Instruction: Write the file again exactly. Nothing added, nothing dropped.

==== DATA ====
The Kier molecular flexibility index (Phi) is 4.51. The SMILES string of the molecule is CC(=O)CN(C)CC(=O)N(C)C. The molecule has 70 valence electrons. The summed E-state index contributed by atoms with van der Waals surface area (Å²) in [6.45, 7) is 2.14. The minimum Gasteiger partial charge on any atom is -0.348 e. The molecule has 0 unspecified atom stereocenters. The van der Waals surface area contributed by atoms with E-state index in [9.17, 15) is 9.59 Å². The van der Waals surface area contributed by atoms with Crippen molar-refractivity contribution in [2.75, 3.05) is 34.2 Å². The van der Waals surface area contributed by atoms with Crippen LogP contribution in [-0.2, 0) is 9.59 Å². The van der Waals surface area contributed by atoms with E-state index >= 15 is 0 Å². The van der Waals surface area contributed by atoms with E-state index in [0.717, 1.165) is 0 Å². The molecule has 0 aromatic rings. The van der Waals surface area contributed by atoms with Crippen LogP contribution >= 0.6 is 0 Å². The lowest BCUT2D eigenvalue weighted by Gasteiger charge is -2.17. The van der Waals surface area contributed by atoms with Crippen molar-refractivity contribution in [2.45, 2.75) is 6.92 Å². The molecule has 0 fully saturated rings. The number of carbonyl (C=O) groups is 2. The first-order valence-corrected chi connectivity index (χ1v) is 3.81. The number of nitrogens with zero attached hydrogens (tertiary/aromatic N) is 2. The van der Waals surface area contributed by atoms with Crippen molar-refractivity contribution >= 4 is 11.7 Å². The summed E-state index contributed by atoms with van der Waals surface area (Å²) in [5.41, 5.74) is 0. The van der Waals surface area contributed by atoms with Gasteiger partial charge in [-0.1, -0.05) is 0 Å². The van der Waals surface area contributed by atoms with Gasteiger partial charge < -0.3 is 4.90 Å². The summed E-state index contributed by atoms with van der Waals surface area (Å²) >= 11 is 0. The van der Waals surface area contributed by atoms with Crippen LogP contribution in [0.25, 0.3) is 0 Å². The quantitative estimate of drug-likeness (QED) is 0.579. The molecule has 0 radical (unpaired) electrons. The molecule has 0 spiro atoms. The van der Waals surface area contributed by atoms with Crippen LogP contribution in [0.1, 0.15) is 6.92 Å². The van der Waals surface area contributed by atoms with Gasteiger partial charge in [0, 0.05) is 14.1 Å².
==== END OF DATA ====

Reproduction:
The Kier molecular flexibility index (Phi) is 4.51. The SMILES string of the molecule is CC(=O)CN(C)CC(=O)N(C)C. The molecule has 70 valence electrons. The summed E-state index contributed by atoms with van der Waals surface area (Å²) in [6.45, 7) is 2.14. The minimum Gasteiger partial charge on any atom is -0.348 e. The molecule has 0 unspecified atom stereocenters. The van der Waals surface area contributed by atoms with E-state index in [9.17, 15) is 9.59 Å². The van der Waals surface area contributed by atoms with Crippen molar-refractivity contribution in [2.75, 3.05) is 34.2 Å². The van der Waals surface area contributed by atoms with Crippen LogP contribution in [-0.2, 0) is 9.59 Å². The van der Waals surface area contributed by atoms with E-state index >= 15 is 0 Å². The van der Waals surface area contributed by atoms with E-state index in [0.717, 1.165) is 0 Å². The molecule has 0 aromatic rings. The van der Waals surface area contributed by atoms with Crippen LogP contribution >= 0.6 is 0 Å². The lowest BCUT2D eigenvalue weighted by Gasteiger charge is -2.17. The van der Waals surface area contributed by atoms with Crippen molar-refractivity contribution in [2.45, 2.75) is 6.92 Å². The molecule has 0 fully saturated rings. The number of carbonyl (C=O) groups is 2. The first-order valence-corrected chi connectivity index (χ1v) is 3.81. The number of nitrogens with zero attached hydrogens (tertiary/aromatic N) is 2. The van der Waals surface area contributed by atoms with Crippen molar-refractivity contribution >= 4 is 11.7 Å². The summed E-state index contributed by atoms with van der Waals surface area (Å²) in [5.41, 5.74) is 0. The van der Waals surface area contributed by atoms with Gasteiger partial charge in [-0.1, -0.05) is 0 Å². The van der Waals surface area contributed by atoms with Gasteiger partial charge < -0.3 is 4.90 Å². The summed E-state index contributed by atoms with van der Waals surface area (Å²) >= 11 is 0. The van der Waals surface area contributed by atoms with Crippen LogP contribution in [0.25, 0.3) is 0 Å². The quantitative estimate of drug-likeness (QED) is 0.579. The molecule has 0 radical (unpaired) electrons. The molecule has 0 spiro atoms. The van der Waals surface area contributed by atoms with Crippen LogP contribution in [0.1, 0.15) is 6.92 Å². The van der Waals surface area contributed by atoms with Gasteiger partial charge in [0, 0.05) is 14.1 Å².